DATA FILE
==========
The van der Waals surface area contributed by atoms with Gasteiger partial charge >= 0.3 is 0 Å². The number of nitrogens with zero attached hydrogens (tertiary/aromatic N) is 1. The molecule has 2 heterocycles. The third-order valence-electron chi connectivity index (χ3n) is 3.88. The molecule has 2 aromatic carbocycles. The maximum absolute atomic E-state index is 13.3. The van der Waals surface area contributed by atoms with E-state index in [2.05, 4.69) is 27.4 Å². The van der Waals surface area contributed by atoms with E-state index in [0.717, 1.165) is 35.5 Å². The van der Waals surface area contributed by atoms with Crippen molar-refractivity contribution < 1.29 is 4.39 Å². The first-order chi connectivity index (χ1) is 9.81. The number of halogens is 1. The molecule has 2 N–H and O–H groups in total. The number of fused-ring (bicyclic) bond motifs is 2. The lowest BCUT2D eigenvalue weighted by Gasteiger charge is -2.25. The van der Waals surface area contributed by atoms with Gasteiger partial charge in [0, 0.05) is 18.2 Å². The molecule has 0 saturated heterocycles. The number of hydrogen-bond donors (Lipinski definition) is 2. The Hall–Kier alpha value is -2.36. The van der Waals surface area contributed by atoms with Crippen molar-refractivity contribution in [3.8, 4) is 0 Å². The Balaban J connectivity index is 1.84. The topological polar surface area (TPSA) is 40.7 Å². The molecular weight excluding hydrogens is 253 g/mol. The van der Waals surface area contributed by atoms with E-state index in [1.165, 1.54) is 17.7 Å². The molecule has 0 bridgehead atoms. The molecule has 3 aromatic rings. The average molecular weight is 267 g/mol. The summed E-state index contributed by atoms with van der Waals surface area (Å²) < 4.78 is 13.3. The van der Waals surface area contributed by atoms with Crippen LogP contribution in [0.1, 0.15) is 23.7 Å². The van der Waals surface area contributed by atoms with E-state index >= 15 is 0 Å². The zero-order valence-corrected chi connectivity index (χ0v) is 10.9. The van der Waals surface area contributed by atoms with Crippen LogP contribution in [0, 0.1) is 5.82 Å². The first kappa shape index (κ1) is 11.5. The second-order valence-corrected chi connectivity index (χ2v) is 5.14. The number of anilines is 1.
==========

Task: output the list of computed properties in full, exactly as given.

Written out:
The van der Waals surface area contributed by atoms with Gasteiger partial charge >= 0.3 is 0 Å². The number of nitrogens with zero attached hydrogens (tertiary/aromatic N) is 1. The molecule has 2 heterocycles. The third-order valence-electron chi connectivity index (χ3n) is 3.88. The molecule has 2 aromatic carbocycles. The maximum absolute atomic E-state index is 13.3. The van der Waals surface area contributed by atoms with E-state index in [2.05, 4.69) is 27.4 Å². The van der Waals surface area contributed by atoms with E-state index in [0.717, 1.165) is 35.5 Å². The van der Waals surface area contributed by atoms with Crippen molar-refractivity contribution < 1.29 is 4.39 Å². The first-order chi connectivity index (χ1) is 9.81. The number of halogens is 1. The molecule has 2 N–H and O–H groups in total. The number of fused-ring (bicyclic) bond motifs is 2. The lowest BCUT2D eigenvalue weighted by Gasteiger charge is -2.25. The van der Waals surface area contributed by atoms with Gasteiger partial charge in [0, 0.05) is 18.2 Å². The molecule has 0 saturated heterocycles. The number of hydrogen-bond donors (Lipinski definition) is 2. The Hall–Kier alpha value is -2.36. The van der Waals surface area contributed by atoms with Crippen molar-refractivity contribution in [3.8, 4) is 0 Å². The Balaban J connectivity index is 1.84. The topological polar surface area (TPSA) is 40.7 Å². The molecular weight excluding hydrogens is 253 g/mol. The van der Waals surface area contributed by atoms with E-state index in [1.165, 1.54) is 17.7 Å². The molecule has 0 bridgehead atoms. The molecule has 3 aromatic rings. The average molecular weight is 267 g/mol. The summed E-state index contributed by atoms with van der Waals surface area (Å²) < 4.78 is 13.3. The van der Waals surface area contributed by atoms with Crippen LogP contribution in [0.1, 0.15) is 23.7 Å². The van der Waals surface area contributed by atoms with E-state index >= 15 is 0 Å². The zero-order valence-corrected chi connectivity index (χ0v) is 10.9. The van der Waals surface area contributed by atoms with Crippen LogP contribution in [0, 0.1) is 5.82 Å². The first kappa shape index (κ1) is 11.5. The second-order valence-corrected chi connectivity index (χ2v) is 5.14. The number of anilines is 1.